The Top 10 Uses for Twitter

I was late to jump on the Twitter bandwagon. To be honest, I didn't understand why anyone would want to post text message style updates to a blog format for other people to read. A former boss of mine convinced me to try it out before I wrote it off and thanks to him I was immediately hooked.

For a period of around 6 months, I was tweeting several times a day. At first is was all the regular boring stuff like "I'm hungry" or "Watching day time television, I heart Maury" ok so the last statement was a lie but I was another one of those useless twiple (twitter people) that babbled on about nothing until I started following people who actually had something to say. I felt bad that I didn't have anything to say so I stopped talking about what I was eating for lunch and started talking about design and movies and sharing opinions/information on topics that other people might find relevant. That opened up my world and I wanted to explore more uses for this blub-blog phenomenon.

So without further ado and in no particular order, here's the list:

1. Breaking News
Because of Twitter's constant stream of information, it's practically a news wire. Reliable and questionable sources alike post "news" from around the globe on a 24hr basis, in some instances a big story may break on Twitter before the anchors behind the desk at CNN even get a flash. Realizing this Twitter actually has a thread set up just for getting the latest news. If you like to be in the International-Know then you may have hit the jackpot.
2. Link Sharing
This was one of my favorite parts of Twitter. Since I followed a lot of designers, they were always sharing links to their latest work, good inspiration places or just free stuff. It can take a lot of time to root out good, free, design resources online, but with someone practically spoon feeding it to me, I had more time to focus on work and my blog. Even if you aren't in the market for information, link sharing can benefit your business by driving traffic to your site.

3. Corporate Communication
One of the companies I follow on my twitter account is Popeye's chicken. I know it sounds silly but they're one of the few national chains who are using Twitter effectively as a means of corporate communication. They engage customers in "conversation" and announce special deals online that are too time sensitive for an email or similar campaign.

4. Trend Alerts
In case you aren't all that familiar with Twitter, there's something called a Trending Topic that indicates what most people are talking about right that moment. People who's jobs depend on "keeping their finger on the pulse" of something or other can and usually do make good use of this feature. Anything from which person most people are considering casting their vote for on American Idol to World Series favorites can be found within the millions of tiny posts happening every second on Twitter.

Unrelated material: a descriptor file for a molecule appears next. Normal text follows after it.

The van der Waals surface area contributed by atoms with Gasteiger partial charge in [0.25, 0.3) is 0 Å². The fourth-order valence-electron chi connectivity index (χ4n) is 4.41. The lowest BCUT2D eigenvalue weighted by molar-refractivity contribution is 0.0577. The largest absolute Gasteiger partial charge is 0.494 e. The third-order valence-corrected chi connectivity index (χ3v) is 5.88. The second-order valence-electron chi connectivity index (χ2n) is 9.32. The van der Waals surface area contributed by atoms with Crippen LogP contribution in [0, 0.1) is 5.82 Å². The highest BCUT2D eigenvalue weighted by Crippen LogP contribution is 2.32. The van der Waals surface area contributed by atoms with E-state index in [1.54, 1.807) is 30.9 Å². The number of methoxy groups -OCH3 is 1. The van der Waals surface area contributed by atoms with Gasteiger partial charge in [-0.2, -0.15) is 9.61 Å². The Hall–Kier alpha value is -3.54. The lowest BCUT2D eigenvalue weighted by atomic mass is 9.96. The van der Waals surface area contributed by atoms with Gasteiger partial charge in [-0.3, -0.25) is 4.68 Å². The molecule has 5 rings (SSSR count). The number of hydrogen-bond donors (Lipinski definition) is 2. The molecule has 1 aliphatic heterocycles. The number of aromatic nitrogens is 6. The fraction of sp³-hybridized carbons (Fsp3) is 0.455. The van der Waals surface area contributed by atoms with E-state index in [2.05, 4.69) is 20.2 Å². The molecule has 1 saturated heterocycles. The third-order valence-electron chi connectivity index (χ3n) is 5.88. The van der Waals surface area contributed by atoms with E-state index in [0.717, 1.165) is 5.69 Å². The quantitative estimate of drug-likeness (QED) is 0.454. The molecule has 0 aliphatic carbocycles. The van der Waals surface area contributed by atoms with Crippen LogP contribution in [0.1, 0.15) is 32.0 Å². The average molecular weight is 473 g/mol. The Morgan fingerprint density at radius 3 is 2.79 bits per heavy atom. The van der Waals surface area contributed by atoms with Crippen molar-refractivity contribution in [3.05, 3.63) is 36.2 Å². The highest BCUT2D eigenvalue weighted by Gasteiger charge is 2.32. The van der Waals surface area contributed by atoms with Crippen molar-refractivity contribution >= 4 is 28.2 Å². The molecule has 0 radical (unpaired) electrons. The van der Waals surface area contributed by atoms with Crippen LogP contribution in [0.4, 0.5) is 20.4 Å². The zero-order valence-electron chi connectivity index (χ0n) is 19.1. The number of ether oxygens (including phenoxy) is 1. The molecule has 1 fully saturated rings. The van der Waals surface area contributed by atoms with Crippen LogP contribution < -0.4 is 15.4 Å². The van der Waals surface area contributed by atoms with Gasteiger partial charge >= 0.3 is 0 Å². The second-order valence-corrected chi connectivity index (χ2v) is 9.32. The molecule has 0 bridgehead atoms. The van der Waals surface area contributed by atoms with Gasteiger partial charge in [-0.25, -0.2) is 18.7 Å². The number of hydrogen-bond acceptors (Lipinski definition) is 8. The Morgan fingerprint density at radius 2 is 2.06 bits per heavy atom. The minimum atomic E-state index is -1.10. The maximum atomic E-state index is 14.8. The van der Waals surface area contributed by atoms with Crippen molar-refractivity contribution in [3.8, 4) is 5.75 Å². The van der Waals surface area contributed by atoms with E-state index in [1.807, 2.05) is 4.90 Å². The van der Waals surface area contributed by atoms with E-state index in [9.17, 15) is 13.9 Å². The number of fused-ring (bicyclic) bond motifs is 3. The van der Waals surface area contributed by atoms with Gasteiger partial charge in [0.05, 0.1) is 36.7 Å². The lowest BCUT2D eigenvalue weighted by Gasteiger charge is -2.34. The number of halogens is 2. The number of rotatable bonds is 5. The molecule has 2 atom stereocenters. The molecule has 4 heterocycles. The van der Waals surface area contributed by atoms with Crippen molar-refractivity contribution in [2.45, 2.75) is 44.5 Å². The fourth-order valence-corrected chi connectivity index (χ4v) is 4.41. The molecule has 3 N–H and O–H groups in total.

5. Networking
Connecting to people and having them connect to you is what networking is all about. Twitter makes it easy for you to link up with potential customers, clients or business partners and see what's going on in their world. Making yourself more involved can pay off...big time. 

6. Creating Specialty Communities
 If you like gardening, you can follow a bunch of accomplished gardeners, a local greenhouse, a plant nursery, and an organic seed company if you wish to create your own little news feed of things relevant to you. Twitter allows you to personalize lots of mini news feeds for all your different interests.

7. Job Pulse
Finding a new line of work or hiring a new employee with Twitter has become so popular that instead of just searching for the tag #jobs an entirely separate search engine has been created to help jobseekers find gainful employment.

8. Personal Branding
One of the things that creatives do well is personal branding. Writers, photographers and designers are all using twitter to stay in touch, share their work and promote their personal brand. Everything from the way they write their tweets to the profile background speaks volumes. If you are your business, hype you, and let Twitter do all the heavy lifting.

9. Live from New York It's....
Twitter has the ability to provide great play by play action, whether its a football game or a conference. Because of its brief and immediate nature--and the fact you can tweet from your phone--live "simulcast" accounts of events can be given with ease.

10. Sell
After my journey of self discovery with Twitter, I finally found its best use for me--selling. I design a line of Anime inspired Tshirts and since most of my followers were interested in the same things, I started posting links to my Zazzle Store for people to check out my new creations. It actually boosted my sales a bit and it didn't cost me a penny.

After all the nice things I've said about Twitter, I should add that I logged in just a few days ago for the first time in almost two months. Which brings me to my next point, if you decided to use Twitter for a business reason, don't follow my example, you have to make a continuous schedule and stick to it. To have an abandoned and dilapidated twitter account connected with your business speaks volumes, negative, negative volumes.